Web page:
Tis not the concern of a day, a year, or an age; posterity are virtually involved in the
contest, and will be more or less affected to the end of time.
Thomas Paine, Common Sense
In studying the Black Codes of Illinois, as in any study of history, we are really studying
people: their motives, actions, and reactions. Therefore it would be interesting and very
insightful to get to know some of the people who struggled with this issue of slavery and
Black Codes. Some of the better known are:
Morris Birkbeck, Coles's secretary of state
Owen Lovejoy, abolitionist
Shadrach Bond, first Illinois governor
John McLean, U.S. senator
Edward Coles, second Illinois governor
Pierre Menard, first lieutenant governor
Stephen A. Douglas, U.S. senator
James Mason Peck, Baptist missionary
Ninian Edwards, U.S. senator
H. H. Richardson, American Colonization Society
John Jones, black civil rights leader
Lyman Trumbull, advocate for blacks
Abraham Lincoln, president
Richard Yates, Illinois Civil War governor
John Logan, Illinois legislator
Elijah Lovejoy, newspaper publisher
After researching one or several of the above people:
- Conduct a mock interview with one of the above on his views of the Black Codes.
- Write a newspaper article about the actions of one of the above.
- Write a campaign speech for one of the above explaining his views on slavery.
- Write a letter from John Jones to the General Assembly regarding the Black Codes.
- Present a case as Lyman Trumbull defending a black immigrant to Illinois.
- Evaluate the Lincoln-Douglas debates on the attitudes expressed toward slavery.
- Correspond as Lincoln or Douglas during the 1858 debates expressing your private
concerns for the state of Illinois regarding this issue.
- Write a newspaper obituary or eulogy for Elijah Lovejoy
- Prepare a pamphlet for the Colonization Society
- Role play as:
Shadrach Bond debating Edward Coles
John Logan debating John Jones
Elijah Lovejoy debating Stephen A. Douglas
Ninian Edwards debating Owen Lovejoy
• Write a research article on one of the above for Illinois History.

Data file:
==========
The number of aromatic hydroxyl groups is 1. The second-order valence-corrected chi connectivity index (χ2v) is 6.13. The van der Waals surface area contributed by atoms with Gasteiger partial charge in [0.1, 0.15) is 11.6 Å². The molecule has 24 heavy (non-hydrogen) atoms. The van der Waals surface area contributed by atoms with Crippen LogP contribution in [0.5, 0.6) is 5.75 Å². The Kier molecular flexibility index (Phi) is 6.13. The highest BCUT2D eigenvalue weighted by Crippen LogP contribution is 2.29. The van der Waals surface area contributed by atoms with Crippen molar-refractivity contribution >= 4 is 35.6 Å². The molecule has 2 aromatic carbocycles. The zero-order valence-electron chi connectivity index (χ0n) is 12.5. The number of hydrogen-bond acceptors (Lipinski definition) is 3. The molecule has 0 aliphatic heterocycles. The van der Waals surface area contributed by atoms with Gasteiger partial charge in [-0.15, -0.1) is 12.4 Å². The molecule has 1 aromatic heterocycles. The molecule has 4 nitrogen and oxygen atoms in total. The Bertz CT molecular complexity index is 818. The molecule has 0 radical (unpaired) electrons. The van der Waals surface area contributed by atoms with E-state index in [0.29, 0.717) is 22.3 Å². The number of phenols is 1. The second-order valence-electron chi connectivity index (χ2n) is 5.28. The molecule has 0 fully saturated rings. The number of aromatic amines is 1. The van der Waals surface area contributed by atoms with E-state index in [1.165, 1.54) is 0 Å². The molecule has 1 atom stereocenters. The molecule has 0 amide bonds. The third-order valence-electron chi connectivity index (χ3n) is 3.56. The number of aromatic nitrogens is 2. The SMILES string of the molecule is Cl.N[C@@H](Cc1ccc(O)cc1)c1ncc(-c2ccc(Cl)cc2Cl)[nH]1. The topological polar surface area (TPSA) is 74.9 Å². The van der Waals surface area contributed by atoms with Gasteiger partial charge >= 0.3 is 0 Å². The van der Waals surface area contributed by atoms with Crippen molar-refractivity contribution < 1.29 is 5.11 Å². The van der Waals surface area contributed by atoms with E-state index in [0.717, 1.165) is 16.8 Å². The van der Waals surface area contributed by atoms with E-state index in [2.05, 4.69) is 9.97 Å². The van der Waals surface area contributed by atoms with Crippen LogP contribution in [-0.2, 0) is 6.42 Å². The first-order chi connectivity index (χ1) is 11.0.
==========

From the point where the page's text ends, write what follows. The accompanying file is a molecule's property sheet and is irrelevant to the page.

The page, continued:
• Enter a historical exhibit on one of the above in the history fairs sponsored by the
Illinois Historic Preservation Agency.
Some southern states boldly passed new black codes to impede the social,
political, and economic progress of former slaves. The new codes were
based on the black codes that had been written to restrict slaves in the
Patricia and Frederick McKissack,
The Civil Rights Movement in America
- Write a play in which Mississippi legislators after Reconstruction use Illinois' Black
Codes as a source of ideas for their own new laws restricting freed blacks.
- Draw a poster showing an abolitionist's desire to repeal Illinois' Black Codes during the
- Create a research project on the origin and history of Jim Crow.
- Write a research article tracing Jim Crow discrimination against blacks in jobs, housing,
and/or education during the 1900s in Illinois.
- Examine how Jim Crow voting laws prevented blacks from voting in the period between
the Fifteenth Amendment (1870), the Civil Rights Act of 1964, the Twenty-Fourth
Amendment (1964), and the Voting Rights Act of 1965.
- Compare the work of the Wood River Colored Baptist Association in St. Clair County in
the 1800s to the work done in the 1900s in Illinois by the National Association for the
Advancement of Colored People, the Urban League, or Operation Push.
- Make a collection of newspaper articles from your town dealing with problems that
immigrant groups are having today.
- Write a newspaper article about an incident of discrimination in your town suffered by
an immigrant or minority that is similar to Jim Crow discrimination.
- Make a collection of cartoons from your local press that shows stereotyping of
minorities similar to the Jim Crow stereotype.
- Compare current U.S. immigration restrictions or practices that are similar to those
faced by blacks during the era of the Black Codes.